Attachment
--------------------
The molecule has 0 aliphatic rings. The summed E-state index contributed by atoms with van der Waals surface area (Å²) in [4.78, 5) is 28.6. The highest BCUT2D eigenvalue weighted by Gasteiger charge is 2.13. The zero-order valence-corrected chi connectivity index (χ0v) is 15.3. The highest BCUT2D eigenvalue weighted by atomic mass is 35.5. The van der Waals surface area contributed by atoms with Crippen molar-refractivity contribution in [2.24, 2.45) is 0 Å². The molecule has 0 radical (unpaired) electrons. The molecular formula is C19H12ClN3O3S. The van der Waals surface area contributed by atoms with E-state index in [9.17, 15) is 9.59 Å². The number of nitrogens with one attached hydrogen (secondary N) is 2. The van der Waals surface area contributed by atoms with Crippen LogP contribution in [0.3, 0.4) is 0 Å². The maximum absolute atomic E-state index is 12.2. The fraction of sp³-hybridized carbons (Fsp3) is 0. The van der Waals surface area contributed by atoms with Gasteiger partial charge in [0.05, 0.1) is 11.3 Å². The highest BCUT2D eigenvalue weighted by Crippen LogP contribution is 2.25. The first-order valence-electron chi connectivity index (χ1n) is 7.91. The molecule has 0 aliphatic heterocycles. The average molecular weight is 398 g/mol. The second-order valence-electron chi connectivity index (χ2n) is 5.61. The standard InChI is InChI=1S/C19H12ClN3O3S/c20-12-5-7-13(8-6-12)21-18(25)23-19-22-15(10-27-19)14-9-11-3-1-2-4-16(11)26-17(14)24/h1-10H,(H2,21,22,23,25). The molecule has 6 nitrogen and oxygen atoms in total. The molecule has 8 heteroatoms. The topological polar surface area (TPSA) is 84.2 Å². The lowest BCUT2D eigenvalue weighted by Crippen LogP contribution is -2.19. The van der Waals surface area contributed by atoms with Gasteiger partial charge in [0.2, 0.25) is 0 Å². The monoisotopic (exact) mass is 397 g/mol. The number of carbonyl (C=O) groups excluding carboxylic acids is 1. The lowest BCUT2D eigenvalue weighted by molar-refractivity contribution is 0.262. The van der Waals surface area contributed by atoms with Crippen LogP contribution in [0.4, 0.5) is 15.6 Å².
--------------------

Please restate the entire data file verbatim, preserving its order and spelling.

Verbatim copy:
The molecule has 0 aliphatic rings. The summed E-state index contributed by atoms with van der Waals surface area (Å²) in [4.78, 5) is 28.6. The highest BCUT2D eigenvalue weighted by Gasteiger charge is 2.13. The zero-order valence-corrected chi connectivity index (χ0v) is 15.3. The highest BCUT2D eigenvalue weighted by atomic mass is 35.5. The van der Waals surface area contributed by atoms with Crippen molar-refractivity contribution in [2.24, 2.45) is 0 Å². The molecule has 0 radical (unpaired) electrons. The molecular formula is C19H12ClN3O3S. The van der Waals surface area contributed by atoms with E-state index in [9.17, 15) is 9.59 Å². The number of nitrogens with one attached hydrogen (secondary N) is 2. The van der Waals surface area contributed by atoms with Crippen LogP contribution in [0.3, 0.4) is 0 Å². The maximum absolute atomic E-state index is 12.2. The fraction of sp³-hybridized carbons (Fsp3) is 0. The van der Waals surface area contributed by atoms with Gasteiger partial charge in [0.05, 0.1) is 11.3 Å². The highest BCUT2D eigenvalue weighted by Crippen LogP contribution is 2.25. The first-order valence-electron chi connectivity index (χ1n) is 7.91. The molecule has 0 aliphatic heterocycles. The average molecular weight is 398 g/mol. The second-order valence-electron chi connectivity index (χ2n) is 5.61. The standard InChI is InChI=1S/C19H12ClN3O3S/c20-12-5-7-13(8-6-12)21-18(25)23-19-22-15(10-27-19)14-9-11-3-1-2-4-16(11)26-17(14)24/h1-10H,(H2,21,22,23,25). The molecule has 6 nitrogen and oxygen atoms in total. The molecule has 8 heteroatoms. The topological polar surface area (TPSA) is 84.2 Å². The lowest BCUT2D eigenvalue weighted by Crippen LogP contribution is -2.19. The van der Waals surface area contributed by atoms with Gasteiger partial charge in [0.2, 0.25) is 0 Å². The monoisotopic (exact) mass is 397 g/mol. The number of carbonyl (C=O) groups excluding carboxylic acids is 1. The lowest BCUT2D eigenvalue weighted by molar-refractivity contribution is 0.262. The van der Waals surface area contributed by atoms with Crippen LogP contribution in [0.4, 0.5) is 15.6 Å².